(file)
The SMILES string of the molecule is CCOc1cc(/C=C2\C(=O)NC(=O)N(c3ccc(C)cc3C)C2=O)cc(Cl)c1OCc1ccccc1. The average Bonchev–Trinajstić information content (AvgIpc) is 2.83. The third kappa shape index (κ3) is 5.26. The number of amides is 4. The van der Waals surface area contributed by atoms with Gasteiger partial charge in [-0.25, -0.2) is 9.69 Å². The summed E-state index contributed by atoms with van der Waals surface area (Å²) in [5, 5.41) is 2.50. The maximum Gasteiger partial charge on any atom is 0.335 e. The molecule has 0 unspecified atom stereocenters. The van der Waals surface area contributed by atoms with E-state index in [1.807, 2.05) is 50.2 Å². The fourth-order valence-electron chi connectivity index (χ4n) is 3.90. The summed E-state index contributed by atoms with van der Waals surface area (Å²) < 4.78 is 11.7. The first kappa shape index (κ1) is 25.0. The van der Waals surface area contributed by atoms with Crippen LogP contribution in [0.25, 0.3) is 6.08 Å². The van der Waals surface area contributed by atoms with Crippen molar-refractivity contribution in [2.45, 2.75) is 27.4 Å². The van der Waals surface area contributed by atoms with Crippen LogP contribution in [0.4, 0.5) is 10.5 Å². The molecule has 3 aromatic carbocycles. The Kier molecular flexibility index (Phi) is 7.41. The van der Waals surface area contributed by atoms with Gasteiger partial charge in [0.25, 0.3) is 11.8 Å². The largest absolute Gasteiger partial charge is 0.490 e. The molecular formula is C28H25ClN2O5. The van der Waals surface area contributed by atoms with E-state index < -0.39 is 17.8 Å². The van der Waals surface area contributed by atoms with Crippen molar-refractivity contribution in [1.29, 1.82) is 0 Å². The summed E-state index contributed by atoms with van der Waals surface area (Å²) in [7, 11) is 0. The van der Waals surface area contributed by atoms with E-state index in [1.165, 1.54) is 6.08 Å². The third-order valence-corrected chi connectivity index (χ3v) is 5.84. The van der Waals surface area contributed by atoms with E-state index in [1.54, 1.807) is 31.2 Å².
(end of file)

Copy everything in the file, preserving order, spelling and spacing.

The SMILES string of the molecule is CCOc1cc(/C=C2\C(=O)NC(=O)N(c3ccc(C)cc3C)C2=O)cc(Cl)c1OCc1ccccc1. The average Bonchev–Trinajstić information content (AvgIpc) is 2.83. The third kappa shape index (κ3) is 5.26. The number of amides is 4. The van der Waals surface area contributed by atoms with Gasteiger partial charge in [-0.25, -0.2) is 9.69 Å². The summed E-state index contributed by atoms with van der Waals surface area (Å²) in [5, 5.41) is 2.50. The maximum Gasteiger partial charge on any atom is 0.335 e. The molecule has 0 unspecified atom stereocenters. The van der Waals surface area contributed by atoms with E-state index in [1.807, 2.05) is 50.2 Å². The fourth-order valence-electron chi connectivity index (χ4n) is 3.90. The summed E-state index contributed by atoms with van der Waals surface area (Å²) < 4.78 is 11.7. The first kappa shape index (κ1) is 25.0. The van der Waals surface area contributed by atoms with Crippen LogP contribution in [0.25, 0.3) is 6.08 Å². The van der Waals surface area contributed by atoms with Crippen molar-refractivity contribution in [2.45, 2.75) is 27.4 Å². The van der Waals surface area contributed by atoms with Crippen LogP contribution in [0.4, 0.5) is 10.5 Å². The molecule has 3 aromatic carbocycles. The Kier molecular flexibility index (Phi) is 7.41. The van der Waals surface area contributed by atoms with Gasteiger partial charge in [0.25, 0.3) is 11.8 Å². The largest absolute Gasteiger partial charge is 0.490 e. The molecular formula is C28H25ClN2O5. The van der Waals surface area contributed by atoms with E-state index < -0.39 is 17.8 Å². The van der Waals surface area contributed by atoms with Crippen molar-refractivity contribution in [1.29, 1.82) is 0 Å². The summed E-state index contributed by atoms with van der Waals surface area (Å²) in [7, 11) is 0. The van der Waals surface area contributed by atoms with E-state index in [1.165, 1.54) is 6.08 Å². The third-order valence-corrected chi connectivity index (χ3v) is 5.84. The van der Waals surface area contributed by atoms with E-state index in [1.54, 1.807) is 31.2 Å².